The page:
Teaching Breath

Photo by Dawid Zawiła on Unsplash

Breath on Land

Air is an integral part of life. Without it, we cannot survive. If we are deprived of it, we panic.  

What causes panic in the water? 

Feeling like we can’t breathe!

We breathe in and out all day long, but often, we do not learn how to fill our lungs fully with air.  

Have you ever paid close attention to your breathing?  

Exploratory challenge: With one hand on your chest and one hand on your belly, breathe in through your nose for a count of 3.  As you do so, feel your chest fill and your belly expand. Then hold your breath for a count of 3. Finally, slowly breathe out of your mouth for a count of 3.  Notice that when you breathe out, your belly and chest deflate.

Breath in the Water

As humans, our bodies instinctively know how to breathe…on land. That all changes when we get into water. To turn into a water animal, humans need to learn how to consciously take a breath.

When we breathe while swimming, we do the opposite of what we do on land.  We breathe in through our mouths and out through our noses. 

We’ve found children either don’t know how to take a breath (and actually get air into their lungs). Or they don’t get a full breath and feel like they are running out of air.  

This can lead to getting water in their noses or not having enough air available to bring them back to the surface. This can cause panic, so they start pulling and kicking to get to the surface instead of letting the air inside their body get them there.      

Photo by Andreas Weiland on Unsplash   Photo by Christine Larsen on Unsplash

Teaching Breath 

To teach breathing to our Turtles In Training (aka swimmers) at FLOW, we: 

  • Explain that each child has 2 “balloons” (lungs) in their body and that these balloons hold air.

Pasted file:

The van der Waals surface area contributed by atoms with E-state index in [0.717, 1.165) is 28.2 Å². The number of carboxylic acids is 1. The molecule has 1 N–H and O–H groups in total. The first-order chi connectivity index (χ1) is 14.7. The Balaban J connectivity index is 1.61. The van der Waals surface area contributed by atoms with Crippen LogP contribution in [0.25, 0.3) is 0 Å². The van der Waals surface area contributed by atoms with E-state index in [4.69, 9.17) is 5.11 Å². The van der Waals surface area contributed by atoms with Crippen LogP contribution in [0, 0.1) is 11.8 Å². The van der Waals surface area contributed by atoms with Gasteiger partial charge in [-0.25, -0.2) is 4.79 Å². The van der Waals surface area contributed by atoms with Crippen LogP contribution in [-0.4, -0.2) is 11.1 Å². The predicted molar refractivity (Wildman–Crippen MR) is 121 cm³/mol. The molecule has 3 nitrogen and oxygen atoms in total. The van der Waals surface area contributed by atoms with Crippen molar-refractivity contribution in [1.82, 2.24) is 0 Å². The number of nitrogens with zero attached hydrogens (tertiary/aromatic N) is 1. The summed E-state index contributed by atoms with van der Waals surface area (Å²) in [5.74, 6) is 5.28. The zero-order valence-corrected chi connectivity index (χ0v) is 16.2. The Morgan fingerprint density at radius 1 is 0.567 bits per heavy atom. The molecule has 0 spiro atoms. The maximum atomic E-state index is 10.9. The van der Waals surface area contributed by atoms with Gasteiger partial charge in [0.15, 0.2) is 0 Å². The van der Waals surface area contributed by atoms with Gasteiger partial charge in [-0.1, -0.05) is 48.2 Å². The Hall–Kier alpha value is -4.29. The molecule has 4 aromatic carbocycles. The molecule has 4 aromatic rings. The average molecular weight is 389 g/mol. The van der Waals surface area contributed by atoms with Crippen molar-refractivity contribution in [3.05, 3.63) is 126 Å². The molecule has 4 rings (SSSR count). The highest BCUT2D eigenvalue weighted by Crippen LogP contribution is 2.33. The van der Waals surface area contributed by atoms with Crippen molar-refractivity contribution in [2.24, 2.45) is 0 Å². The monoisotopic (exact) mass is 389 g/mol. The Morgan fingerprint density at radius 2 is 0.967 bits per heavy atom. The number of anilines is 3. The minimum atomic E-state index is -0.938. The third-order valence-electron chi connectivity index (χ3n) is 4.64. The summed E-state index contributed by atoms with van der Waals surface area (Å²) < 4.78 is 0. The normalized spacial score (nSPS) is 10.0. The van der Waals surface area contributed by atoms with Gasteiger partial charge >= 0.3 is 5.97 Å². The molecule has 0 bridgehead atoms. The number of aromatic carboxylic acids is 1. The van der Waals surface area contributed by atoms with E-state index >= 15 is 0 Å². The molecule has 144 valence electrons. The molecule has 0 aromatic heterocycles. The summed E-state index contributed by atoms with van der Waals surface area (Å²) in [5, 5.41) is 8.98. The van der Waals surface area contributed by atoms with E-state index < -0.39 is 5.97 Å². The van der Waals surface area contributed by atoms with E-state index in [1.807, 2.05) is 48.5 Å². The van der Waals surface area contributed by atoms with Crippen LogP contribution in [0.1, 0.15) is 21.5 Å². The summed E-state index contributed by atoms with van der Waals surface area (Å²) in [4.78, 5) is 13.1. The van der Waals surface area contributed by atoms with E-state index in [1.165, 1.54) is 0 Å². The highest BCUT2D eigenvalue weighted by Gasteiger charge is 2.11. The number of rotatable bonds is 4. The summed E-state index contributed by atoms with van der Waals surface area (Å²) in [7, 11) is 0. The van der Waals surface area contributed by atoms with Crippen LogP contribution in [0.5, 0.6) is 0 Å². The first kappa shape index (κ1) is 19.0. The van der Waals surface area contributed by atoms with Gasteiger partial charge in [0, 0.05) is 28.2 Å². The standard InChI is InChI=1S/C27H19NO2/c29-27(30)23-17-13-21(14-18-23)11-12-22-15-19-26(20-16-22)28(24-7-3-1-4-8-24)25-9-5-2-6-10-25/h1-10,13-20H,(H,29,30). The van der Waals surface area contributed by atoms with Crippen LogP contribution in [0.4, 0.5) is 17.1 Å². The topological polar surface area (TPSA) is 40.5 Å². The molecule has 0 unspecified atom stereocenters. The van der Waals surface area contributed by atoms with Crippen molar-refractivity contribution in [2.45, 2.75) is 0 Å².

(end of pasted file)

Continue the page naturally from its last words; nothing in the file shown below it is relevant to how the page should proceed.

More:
• Give the children little plastic balls to push underwater. When they let them go, it demonstrates how the air in the balls takes them to the surface.
  • Explain if they learn to breathe air into their “balloons” and keep it there, they won’t get water in their noses and they will “fall up” in the water like the balls.  
  • To aid them in understanding and feeling this, we explore different activities.  For instance, we have the children practice letting the air out of their lungs by making a “SHHHHHH” or “AHHHHH” sound.  This sound is similar to the sound of air coming out of a balloon. When they can’t make the sound anymore, we ask them to breathe in and fill their lungs back up.  
  • Next, we focus on helping them feel the air movement in their bodies.  They place their hands on their chests and bellies as they breathe in and out. We ask them if they feel their “balloons” filling and emptying.  We ask if they can feel their bodies going up and down in the water as they breathe in and out.
  • Once these skills become comfortable, we have them experiment. We use different body positions, above and below the surface, to feel their breath and their buoyancy. 

Training each child to slow down and take in a full breath before putting his or her face in the water is essential. It helps prevent panic and increases body awareness and confidence in the water. Just like teaching children to calm their bodies, these are all skills integral to developing “turtle senses” on their FLOW journey to True Comfort.